Although we are on vacation and cycle touring in Vietnam, I thought about remembrance day as celebrated in Canada and especially about my deceased father who was overseas as a soldier in WW2.
On day 4 of our cycling tour, most of us were up by 5:30 am and on the beautiful beach at the Saigon Suoi Nhum Resort Hotel by 6:00 am to see the sunrise and take photos of the white flour sand beach, the islands in the distance, the Vietnamese boys playing soccer on the beach, and a group of fishermen bringing in their catch (squid, crab and other fish) in a Vietnamese "round" boat. Sunny skies greeted us and we could already feel the heat and humidity that would accompany us on our cycle this morning.
The 6:30 am breakfast was another of many excellent breakfasts we are enjoying in Vietnam: fruit, including the dragon fruit we saw growing in plantations yesterday, veggies, omelette, toast, bacon, ham. And even the coffee was decent, according to Ross.
Our guide, Chau, and his assistants were ready for us to leave the hotel at 7:30 am. We loaded up our bags and drove north along beautiful sand beaches. Our drivers, Dung and Duc, are great drivers, but typical of Vietnamese drivers; they drive with one hand on the wheel and one hand very close to the horn. It's ok to use the horn here to alert other drivers that you are near and want to pass them. It does not matter if other vehicles and motor scooters are both coming towards you at the same time or the curve in the road is totally blind, you pass anyway. The larger vehicles always take the right of way. There are very few stop signs that we have seen; cars, trucks, scooters, bicycles and pedestrians, big and small, thread their way across each others path without any issues that we have seen.
We drive till about 10:00 am through rural areas and a number of drab and dusty looking towns and villages. There are many small shops each occupying a small open building and part of the sidewalk and/or street. We stopped several times while driving in the van. First stop was in Phan Thiet to look at several hundred fishing boats moored in the Caty River. We also stopped at Cham Tower, a Hindu Temple built circa 700 BC where only the females in our group touched the small symbolic phallic pillar in the temple. The pillar is reputed to improve fertility. Now Sharon, Paddy, Eleanor, Nancy, Dawn, Yvonne, Robin and Gala are worried about going home pregnant from this trip! The next stop was at the Xuan Huong Fish Sauce plant where a family operated business makes fish sauce using very simple technology from anchovies, sea salt and water. Anchovies are harvested from the sea in June each year and placed in huge cauldrons along with sea salt and water for a year before the fish sauce is ready to be bottled. Our last stop before we begin cycling is in the Mui Ne shrimp fishing village where we see many boats in the harbour and fishermen with their family members readying the shrimp for market.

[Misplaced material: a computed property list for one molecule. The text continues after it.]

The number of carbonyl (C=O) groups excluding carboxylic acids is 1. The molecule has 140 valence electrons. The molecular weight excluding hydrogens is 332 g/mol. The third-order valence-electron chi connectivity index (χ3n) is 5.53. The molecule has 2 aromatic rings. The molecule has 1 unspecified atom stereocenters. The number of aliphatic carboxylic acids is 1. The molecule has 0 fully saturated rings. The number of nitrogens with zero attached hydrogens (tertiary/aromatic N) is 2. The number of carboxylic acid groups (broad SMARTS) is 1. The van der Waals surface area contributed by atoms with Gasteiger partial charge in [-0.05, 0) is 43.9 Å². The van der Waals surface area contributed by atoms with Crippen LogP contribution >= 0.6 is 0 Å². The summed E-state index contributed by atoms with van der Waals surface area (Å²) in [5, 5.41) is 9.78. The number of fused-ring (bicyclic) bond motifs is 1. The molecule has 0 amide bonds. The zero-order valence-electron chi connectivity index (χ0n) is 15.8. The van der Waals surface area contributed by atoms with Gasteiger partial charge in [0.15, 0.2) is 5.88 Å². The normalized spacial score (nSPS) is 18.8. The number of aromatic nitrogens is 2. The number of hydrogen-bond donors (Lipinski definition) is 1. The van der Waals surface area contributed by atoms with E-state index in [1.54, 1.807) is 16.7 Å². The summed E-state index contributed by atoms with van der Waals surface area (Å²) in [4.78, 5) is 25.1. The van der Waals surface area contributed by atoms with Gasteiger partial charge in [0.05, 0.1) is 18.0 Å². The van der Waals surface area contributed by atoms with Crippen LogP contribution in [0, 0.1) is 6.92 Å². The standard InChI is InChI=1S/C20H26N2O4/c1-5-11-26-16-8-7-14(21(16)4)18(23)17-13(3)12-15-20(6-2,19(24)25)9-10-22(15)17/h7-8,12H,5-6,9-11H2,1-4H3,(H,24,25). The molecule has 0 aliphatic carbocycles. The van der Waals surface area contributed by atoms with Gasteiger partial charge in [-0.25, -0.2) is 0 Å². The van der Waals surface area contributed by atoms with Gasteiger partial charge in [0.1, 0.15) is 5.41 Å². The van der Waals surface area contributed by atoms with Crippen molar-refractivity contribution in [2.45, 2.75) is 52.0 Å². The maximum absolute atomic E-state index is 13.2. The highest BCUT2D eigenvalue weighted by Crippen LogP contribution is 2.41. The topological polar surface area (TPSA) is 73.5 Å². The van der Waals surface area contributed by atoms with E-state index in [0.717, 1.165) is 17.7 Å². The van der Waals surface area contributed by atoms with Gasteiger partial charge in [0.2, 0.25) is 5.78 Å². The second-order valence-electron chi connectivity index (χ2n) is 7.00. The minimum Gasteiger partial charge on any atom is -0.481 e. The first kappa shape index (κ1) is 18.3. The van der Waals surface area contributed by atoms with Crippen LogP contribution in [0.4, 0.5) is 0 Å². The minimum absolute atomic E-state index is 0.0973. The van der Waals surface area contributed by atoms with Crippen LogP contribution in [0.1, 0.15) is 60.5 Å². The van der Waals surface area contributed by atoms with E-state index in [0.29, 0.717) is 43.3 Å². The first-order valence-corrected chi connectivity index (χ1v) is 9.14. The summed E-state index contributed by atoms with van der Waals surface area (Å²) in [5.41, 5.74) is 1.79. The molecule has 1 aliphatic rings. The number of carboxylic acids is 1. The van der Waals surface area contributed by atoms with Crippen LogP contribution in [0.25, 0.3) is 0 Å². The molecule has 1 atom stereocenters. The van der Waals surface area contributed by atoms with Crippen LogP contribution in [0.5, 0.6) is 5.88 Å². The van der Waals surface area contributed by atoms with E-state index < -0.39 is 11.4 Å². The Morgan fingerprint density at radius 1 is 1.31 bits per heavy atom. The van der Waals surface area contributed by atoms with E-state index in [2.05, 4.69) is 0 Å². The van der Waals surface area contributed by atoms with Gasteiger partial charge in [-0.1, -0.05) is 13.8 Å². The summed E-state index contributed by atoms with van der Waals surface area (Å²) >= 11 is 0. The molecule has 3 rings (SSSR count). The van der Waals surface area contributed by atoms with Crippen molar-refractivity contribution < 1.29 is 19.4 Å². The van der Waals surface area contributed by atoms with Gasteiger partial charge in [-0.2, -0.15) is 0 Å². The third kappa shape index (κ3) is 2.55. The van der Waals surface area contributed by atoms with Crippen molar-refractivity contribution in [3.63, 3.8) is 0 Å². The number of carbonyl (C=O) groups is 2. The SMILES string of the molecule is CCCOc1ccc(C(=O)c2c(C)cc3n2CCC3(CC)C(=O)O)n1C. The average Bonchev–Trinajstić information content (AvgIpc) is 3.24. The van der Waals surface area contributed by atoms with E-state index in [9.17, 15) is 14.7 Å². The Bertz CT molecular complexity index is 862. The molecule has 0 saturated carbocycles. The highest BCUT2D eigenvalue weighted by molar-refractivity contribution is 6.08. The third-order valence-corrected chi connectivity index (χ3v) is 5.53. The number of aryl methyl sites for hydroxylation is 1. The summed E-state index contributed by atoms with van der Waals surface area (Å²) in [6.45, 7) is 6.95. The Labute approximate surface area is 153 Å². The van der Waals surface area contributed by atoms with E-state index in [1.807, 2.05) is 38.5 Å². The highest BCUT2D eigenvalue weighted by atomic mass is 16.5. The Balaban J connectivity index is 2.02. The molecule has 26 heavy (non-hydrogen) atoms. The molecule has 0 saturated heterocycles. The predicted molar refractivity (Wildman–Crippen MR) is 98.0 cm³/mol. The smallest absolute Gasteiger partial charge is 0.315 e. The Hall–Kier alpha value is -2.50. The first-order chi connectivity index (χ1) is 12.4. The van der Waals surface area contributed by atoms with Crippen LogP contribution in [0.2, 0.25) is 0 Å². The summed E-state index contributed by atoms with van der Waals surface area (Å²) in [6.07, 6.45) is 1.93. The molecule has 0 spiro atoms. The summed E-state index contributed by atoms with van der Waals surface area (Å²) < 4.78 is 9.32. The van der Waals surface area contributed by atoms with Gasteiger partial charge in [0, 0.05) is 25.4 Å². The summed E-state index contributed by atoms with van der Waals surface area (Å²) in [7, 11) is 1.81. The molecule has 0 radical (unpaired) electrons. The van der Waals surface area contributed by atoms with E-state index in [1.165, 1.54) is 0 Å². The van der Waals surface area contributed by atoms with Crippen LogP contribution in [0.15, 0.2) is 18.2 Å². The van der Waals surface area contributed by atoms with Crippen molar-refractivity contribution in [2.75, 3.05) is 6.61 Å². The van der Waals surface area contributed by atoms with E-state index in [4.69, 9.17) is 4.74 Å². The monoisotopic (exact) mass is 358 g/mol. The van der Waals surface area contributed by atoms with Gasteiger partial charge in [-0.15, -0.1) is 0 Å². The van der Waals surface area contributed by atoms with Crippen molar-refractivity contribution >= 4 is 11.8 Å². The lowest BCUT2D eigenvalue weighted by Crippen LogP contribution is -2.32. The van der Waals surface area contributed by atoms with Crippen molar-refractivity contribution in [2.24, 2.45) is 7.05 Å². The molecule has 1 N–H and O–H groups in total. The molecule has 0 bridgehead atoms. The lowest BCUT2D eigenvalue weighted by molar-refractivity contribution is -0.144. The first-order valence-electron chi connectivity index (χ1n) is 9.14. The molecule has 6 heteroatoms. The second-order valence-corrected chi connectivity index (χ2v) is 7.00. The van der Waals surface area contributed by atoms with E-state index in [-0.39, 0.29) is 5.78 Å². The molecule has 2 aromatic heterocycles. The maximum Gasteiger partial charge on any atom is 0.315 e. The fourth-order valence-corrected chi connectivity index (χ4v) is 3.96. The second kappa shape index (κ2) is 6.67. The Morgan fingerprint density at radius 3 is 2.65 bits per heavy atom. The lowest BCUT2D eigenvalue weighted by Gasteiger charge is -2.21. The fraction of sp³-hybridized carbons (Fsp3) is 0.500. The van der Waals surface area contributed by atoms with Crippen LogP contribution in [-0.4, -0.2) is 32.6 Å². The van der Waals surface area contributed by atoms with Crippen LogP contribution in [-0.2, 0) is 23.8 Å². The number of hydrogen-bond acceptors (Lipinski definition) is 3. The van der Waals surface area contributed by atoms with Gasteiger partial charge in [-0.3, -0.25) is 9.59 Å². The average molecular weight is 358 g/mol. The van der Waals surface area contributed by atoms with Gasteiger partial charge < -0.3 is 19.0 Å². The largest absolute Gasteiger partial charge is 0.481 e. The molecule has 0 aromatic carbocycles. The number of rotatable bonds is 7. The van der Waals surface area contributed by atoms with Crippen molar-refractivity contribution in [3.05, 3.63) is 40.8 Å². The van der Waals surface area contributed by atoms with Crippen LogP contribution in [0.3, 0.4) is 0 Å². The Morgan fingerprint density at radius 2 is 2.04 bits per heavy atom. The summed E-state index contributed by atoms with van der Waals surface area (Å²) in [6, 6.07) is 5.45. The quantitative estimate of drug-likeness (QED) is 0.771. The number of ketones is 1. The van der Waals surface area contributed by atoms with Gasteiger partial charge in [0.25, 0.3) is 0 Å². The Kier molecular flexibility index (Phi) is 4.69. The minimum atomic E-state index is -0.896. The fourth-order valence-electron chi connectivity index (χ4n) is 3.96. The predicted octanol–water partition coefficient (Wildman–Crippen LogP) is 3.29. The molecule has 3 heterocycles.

We start cycling about 10:00 am, with Doug and Gala leading at first, under mostly sunny skies and follow the coast northwards. There are numerous photo opportunities as we cycle across rural areas with several rolling hills which provided fabulous vistas of long beaches and many different types of farms. At kilometre 17, on top of the biggest hill, our Vietnamese van driver Dung is there to meet us with cold water, towelettes (to wipe the sweat) cookies, small bananas and oranges. We are all happy to see Dung since our water bottles are mostly empty. As we continue cycling some of us (Les, Bernie, Paul and others) stop to view Vietnamese farmers/families drying peanut shells and corn. It's mostly sunny till about 11:00 am when the clouds start to move in. About 11:30 rain was in the air and we wished for a small shower to cool us off. Unfortunately that did not happen.